The act of war itself has, throughout history, come to be regarded as an engendering process, in some respects reinforcing and in others confusing the boundaries of gender definition. The First World War in particular represented a turning point in the discourse of gender within Britain. Previously, authority figures retained a seriously outdated perception of what it meant to be male or female. The government and military were the spheres most strongly associated with masculine traits. The idea that war served to turn boys into men was entrenched in the British public school system and in popular culture literature such as the writings of Rudyard Kipling. Battles were a man’s business, not a lady’s. Women were deemed to have a much more peace-oriented temperament and were thus suited to maternity and caring professions. Historian’s like Elizabeth de Cacqueray have pointed out the ironical paradox of World War One ‘according to which the nation had, on each occasion, a vital need for its women folk’s energy and competence whilst, at the same time, many members of society feared the consequences of women’s introduction into previously male dominated domains’.
To establish whether the First World War represented an irrevocable crisis of gender in the UK it is first necessary to determine the difference between gender and sex. Whilst a person’s sex is literally their biological make up and cannot be altered, gender attributes are much more a matter of subjectivity and are measured by the expression of femininity or masculinity. There is undeniable evidence of changing gender roles during World War One, for instance women undertaking manual labour and the development of maternal-esque relationships between soldiers on the battlefront. As the first war of its kind, where modern technology lent a sense of anonymity to proceedings and its sheer scale necessitated the mobilization of the whole population towards a ‘total war’, changing roles and perceptions of these roles within society were to be expected.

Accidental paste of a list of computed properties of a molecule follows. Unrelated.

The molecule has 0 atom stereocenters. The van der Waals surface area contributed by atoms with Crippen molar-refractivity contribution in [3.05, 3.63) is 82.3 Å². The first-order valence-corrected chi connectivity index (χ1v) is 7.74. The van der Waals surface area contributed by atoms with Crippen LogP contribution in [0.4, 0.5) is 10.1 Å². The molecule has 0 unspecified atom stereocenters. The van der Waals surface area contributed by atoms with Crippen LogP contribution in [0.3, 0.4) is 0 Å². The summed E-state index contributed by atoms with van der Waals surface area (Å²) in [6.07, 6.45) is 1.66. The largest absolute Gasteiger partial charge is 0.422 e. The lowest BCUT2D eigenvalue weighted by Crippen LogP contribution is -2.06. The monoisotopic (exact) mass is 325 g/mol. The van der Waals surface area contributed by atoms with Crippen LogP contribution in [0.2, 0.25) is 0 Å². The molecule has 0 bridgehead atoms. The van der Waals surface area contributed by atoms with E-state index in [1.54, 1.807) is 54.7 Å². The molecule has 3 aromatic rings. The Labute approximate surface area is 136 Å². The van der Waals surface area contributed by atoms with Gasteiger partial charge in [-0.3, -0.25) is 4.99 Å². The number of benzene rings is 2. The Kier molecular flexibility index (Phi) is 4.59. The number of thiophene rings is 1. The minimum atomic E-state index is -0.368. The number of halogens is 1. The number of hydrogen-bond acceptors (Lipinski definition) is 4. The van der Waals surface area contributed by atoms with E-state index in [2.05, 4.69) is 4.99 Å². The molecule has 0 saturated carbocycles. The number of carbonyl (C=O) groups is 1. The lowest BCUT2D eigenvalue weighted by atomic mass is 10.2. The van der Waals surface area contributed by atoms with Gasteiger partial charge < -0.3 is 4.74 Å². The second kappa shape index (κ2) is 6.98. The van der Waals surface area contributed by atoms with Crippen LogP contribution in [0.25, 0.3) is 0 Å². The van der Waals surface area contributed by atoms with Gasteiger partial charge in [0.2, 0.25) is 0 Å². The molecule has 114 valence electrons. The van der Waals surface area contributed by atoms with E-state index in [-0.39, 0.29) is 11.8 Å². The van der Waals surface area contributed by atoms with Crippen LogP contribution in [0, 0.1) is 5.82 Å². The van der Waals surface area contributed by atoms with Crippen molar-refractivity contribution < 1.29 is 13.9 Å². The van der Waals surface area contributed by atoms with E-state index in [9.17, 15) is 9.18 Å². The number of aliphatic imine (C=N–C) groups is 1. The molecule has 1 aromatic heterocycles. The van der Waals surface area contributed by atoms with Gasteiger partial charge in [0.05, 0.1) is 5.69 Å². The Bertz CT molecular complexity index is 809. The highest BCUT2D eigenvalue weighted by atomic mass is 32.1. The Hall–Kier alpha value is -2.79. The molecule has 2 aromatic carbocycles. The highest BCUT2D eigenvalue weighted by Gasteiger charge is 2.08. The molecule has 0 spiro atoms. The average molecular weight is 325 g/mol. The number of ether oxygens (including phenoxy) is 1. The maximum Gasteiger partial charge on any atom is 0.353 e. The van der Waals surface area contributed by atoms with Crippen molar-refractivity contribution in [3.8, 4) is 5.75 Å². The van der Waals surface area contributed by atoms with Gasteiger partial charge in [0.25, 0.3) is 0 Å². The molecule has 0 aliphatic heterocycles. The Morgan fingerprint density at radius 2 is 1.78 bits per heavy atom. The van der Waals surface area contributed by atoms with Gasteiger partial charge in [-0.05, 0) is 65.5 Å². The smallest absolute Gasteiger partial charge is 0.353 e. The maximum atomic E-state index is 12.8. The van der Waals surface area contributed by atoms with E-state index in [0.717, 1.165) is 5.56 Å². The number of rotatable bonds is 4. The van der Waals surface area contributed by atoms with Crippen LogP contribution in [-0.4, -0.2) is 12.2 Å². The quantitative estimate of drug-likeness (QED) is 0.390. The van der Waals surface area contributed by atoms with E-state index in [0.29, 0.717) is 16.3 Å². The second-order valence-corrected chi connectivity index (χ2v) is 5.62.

Whether this can and should be defined as an ‘irrevocable’ crisis in particular though is debatable. A lot of these changes were based on the understanding that they were a temporary necessity during a time of turmoil and many of them were reversed once peace was restored. Some historians, such as Michelle Perot, have interpreted the changes as part of the natural progression of an industrialized society, given that masculine/feminine tension already existed in 20th Century and women over 30 were granted suffrage after the war in 1918. In this essay I will set out the argument that although a crisis of gender ensued whilst the war was raging, the only deliberate changes made were those deemed to be necessary by the authorities and the immediate postwar period indicated a return on the most part to gender ‘norms’.
There is at least some evidence of women’s desire to remain within traditionally accepted spheres of work and culture during the First World War. A great number of existing philanthropic organisations were very active during the war, most famously the Primrose League. Female members of such movements generally carried out the same activities that they had been associated with since the Victorian era, such as nursing, recruitment, entertaining the wounded and fund collecting. Traditionally those in power have portrayed women as pacifists ‘that only supported war effort due to sense of familial loyalty and refusal to shun sacrifices made by their menfolk’. As mothers, they had a patriotic obligation to watch their sons and husbands go to war. The sexual division of labour between married men and women is particular notable, since men were expected to fight no matter what their marital status whilst women with a family were to make that their top priority. The only types of war work that were accepted and endorsed were part-time...